Re your last point, vjt:

    “3. Lehrer also mentioned in his talk that trying to have a creative insight was the worst thing you could do, if you wanted to experience one. Instead, you have to take a break and do something completely different before the insight will come to you. So it seems that sometimes necessity can actually be counter-productive.”

    I believe it is pretty much a commonplace that, after a night’s sleep, for example, the strands of our thoughts concerning something puzzling us, or a problem, have been coordinated to produce the solution, the answer, without conscious effort on our part.

    But why conflate what must be only a little higher version of the autonomic intelligence with inspiration? Two very different kettles of fish?

    The coordination of the strands of our intelligence to produce an inspired, creative solution/idea would concern matters of an all together higher order. Compare the extremes of Einsteins musing’s on space-time, with his or anybody’s driving a car.

    Even so, the creative insights that can be ‘recorded to order’ couldn’t be exactly conceptual leaps, imo. Although they doubtless died with the rise of materialism: with the passing of the major, paradigmatc thinkers, Planck, Bohr, et al.

  10. “He talks about people getting creative insights. The spooky bit is that scientists can predict that a person is going to get a creative insight, seven-and-a-half seconds before the person is consciously aware of it (i.e. 7.5 seconds before the “Aha!” moment), just by looking at their brain waves. That suggests to me that creative insights aren’t voluntary.”

    Couldn’t his be viewed as evidence for determinism/materialism/naturalism in the sense that we really don’t have free will? All our insights and thoughts are just grey matter, atoms and brainwaves if they can be predicted like that?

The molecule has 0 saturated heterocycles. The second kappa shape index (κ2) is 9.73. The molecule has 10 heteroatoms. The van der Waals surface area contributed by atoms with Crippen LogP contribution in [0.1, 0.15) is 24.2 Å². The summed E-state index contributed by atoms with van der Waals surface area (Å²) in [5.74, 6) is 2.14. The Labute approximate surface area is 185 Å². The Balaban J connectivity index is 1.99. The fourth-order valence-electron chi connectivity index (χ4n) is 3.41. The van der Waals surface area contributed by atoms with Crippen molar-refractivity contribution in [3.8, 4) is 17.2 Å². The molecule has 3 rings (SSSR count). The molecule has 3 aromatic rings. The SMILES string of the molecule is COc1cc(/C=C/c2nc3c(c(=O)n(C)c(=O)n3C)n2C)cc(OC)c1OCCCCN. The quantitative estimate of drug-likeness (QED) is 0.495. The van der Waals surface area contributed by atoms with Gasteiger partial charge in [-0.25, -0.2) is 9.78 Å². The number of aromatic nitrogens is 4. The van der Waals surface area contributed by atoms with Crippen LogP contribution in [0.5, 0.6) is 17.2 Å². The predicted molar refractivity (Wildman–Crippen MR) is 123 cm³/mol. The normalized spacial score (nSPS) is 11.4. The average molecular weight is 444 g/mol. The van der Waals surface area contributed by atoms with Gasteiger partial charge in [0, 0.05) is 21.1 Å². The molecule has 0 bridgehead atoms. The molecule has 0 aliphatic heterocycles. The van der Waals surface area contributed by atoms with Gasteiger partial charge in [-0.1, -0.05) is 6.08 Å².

11. A tight-rope walker’s sensitivity to the necessary interplay between giving rein to his autonomic intelligence and his presumably, minimal, conscious interventions, must be critical.

    Like trying to take my socks off at night, standing on one leg. If I concentrate on my balance, it’s fatal; but if I rely wholly on my autonomic intelligence, I won’t be prepared for my conscious mind’s involuntary overriding of my autonomic intelligence, and I’ll begin to stagger. I walk a tight-rope every night.

  12. If a kid gets stuck up a tree, News, the best thing to do, is not to sympathise with him, but to read him the riot act, if he doesn’t get down from that tree “this instant”! (metaphorically speaking)

    The thought of a parent filling a kid with more dread than his falling from a tree doesn’t sound too nice, but I think it’s that the parent’s no-nonsense attitude gets the kid to think, “Well, it can’t be that big a deal finding a way down, if Mum or Dad adopts that tone.”

  13. Regarding the human brain beating computers at visual searching
    1 The problem is clearly much more difficult than most people realise
    2 Part of the human brain is clearly finely tuned to solve the problem

    My rough guide to the limits of AI is to ask: can the problem be conceived of as a game? (for example, playing chess is a yes, appreciation of poetry is a no). The problem of a visual search (i.e. find the keys in a visual field as quickly as possible) is clearly a yes, therefore, in my opinion, it’s just a matter of time until computers are just as good, if not better, than the human brain at visual searching.

    Regarding the idea that wanting something can lead to a change in behaviour; this is close to a definition of free will in action, something that computers are incapable of. However, I don’t see the connection to the visual search story.

    Regarding creative insights, I didn’t watch the video, but my feeling is that creative insights must be voluntary. When someone gets a creative insight couldn’t it simply be the case that that person (7.5 seconds previously) engaged the “correct” part of the brain for solving the problem? In other words, you get “in the zone”, this shows up in the brain wave patterns, you then get a creative insight. For “in the zone” see this article on flow.